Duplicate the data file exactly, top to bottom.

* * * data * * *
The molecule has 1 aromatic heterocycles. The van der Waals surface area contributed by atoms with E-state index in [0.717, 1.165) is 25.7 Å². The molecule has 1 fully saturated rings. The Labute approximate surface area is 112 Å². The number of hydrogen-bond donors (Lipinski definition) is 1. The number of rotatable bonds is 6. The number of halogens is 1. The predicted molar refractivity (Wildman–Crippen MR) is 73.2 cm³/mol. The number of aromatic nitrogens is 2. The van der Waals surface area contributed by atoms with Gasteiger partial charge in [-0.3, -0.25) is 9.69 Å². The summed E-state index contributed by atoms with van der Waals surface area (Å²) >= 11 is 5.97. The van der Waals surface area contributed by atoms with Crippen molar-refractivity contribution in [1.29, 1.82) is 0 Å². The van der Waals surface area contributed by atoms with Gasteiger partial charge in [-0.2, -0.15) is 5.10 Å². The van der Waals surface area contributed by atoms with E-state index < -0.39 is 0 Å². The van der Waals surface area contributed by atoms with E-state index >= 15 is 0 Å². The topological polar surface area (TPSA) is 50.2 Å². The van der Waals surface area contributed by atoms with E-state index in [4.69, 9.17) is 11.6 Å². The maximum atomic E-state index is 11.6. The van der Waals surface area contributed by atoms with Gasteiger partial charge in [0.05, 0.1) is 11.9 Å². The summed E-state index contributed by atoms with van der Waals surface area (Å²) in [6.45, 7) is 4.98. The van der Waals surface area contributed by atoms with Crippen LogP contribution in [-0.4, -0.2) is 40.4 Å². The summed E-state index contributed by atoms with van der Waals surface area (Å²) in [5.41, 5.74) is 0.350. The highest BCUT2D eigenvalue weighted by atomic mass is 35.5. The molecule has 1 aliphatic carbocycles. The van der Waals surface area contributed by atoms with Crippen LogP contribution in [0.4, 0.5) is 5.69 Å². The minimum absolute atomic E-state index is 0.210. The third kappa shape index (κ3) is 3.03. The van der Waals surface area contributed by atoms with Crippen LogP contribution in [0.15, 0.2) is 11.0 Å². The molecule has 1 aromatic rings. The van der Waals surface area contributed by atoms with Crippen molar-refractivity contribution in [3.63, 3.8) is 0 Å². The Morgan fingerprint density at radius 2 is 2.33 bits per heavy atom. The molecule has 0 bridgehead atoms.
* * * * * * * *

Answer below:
The molecule has 1 aromatic heterocycles. The van der Waals surface area contributed by atoms with E-state index in [0.717, 1.165) is 25.7 Å². The molecule has 1 fully saturated rings. The Labute approximate surface area is 112 Å². The number of hydrogen-bond donors (Lipinski definition) is 1. The number of rotatable bonds is 6. The number of halogens is 1. The predicted molar refractivity (Wildman–Crippen MR) is 73.2 cm³/mol. The number of aromatic nitrogens is 2. The van der Waals surface area contributed by atoms with Gasteiger partial charge in [-0.3, -0.25) is 9.69 Å². The summed E-state index contributed by atoms with van der Waals surface area (Å²) >= 11 is 5.97. The van der Waals surface area contributed by atoms with Crippen molar-refractivity contribution in [1.29, 1.82) is 0 Å². The van der Waals surface area contributed by atoms with Gasteiger partial charge in [-0.2, -0.15) is 5.10 Å². The van der Waals surface area contributed by atoms with E-state index < -0.39 is 0 Å². The van der Waals surface area contributed by atoms with E-state index >= 15 is 0 Å². The topological polar surface area (TPSA) is 50.2 Å². The van der Waals surface area contributed by atoms with E-state index in [4.69, 9.17) is 11.6 Å². The maximum atomic E-state index is 11.6. The van der Waals surface area contributed by atoms with Gasteiger partial charge in [0.05, 0.1) is 11.9 Å². The summed E-state index contributed by atoms with van der Waals surface area (Å²) in [6.45, 7) is 4.98. The van der Waals surface area contributed by atoms with Crippen LogP contribution in [-0.4, -0.2) is 40.4 Å². The summed E-state index contributed by atoms with van der Waals surface area (Å²) in [5.41, 5.74) is 0.350. The highest BCUT2D eigenvalue weighted by atomic mass is 35.5. The molecule has 1 aliphatic carbocycles. The van der Waals surface area contributed by atoms with Crippen LogP contribution in [0.4, 0.5) is 5.69 Å². The minimum absolute atomic E-state index is 0.210. The third kappa shape index (κ3) is 3.03. The van der Waals surface area contributed by atoms with Crippen LogP contribution in [0.15, 0.2) is 11.0 Å². The molecule has 1 aromatic rings. The van der Waals surface area contributed by atoms with Crippen molar-refractivity contribution in [3.63, 3.8) is 0 Å². The Morgan fingerprint density at radius 2 is 2.33 bits per heavy atom. The molecule has 0 bridgehead atoms.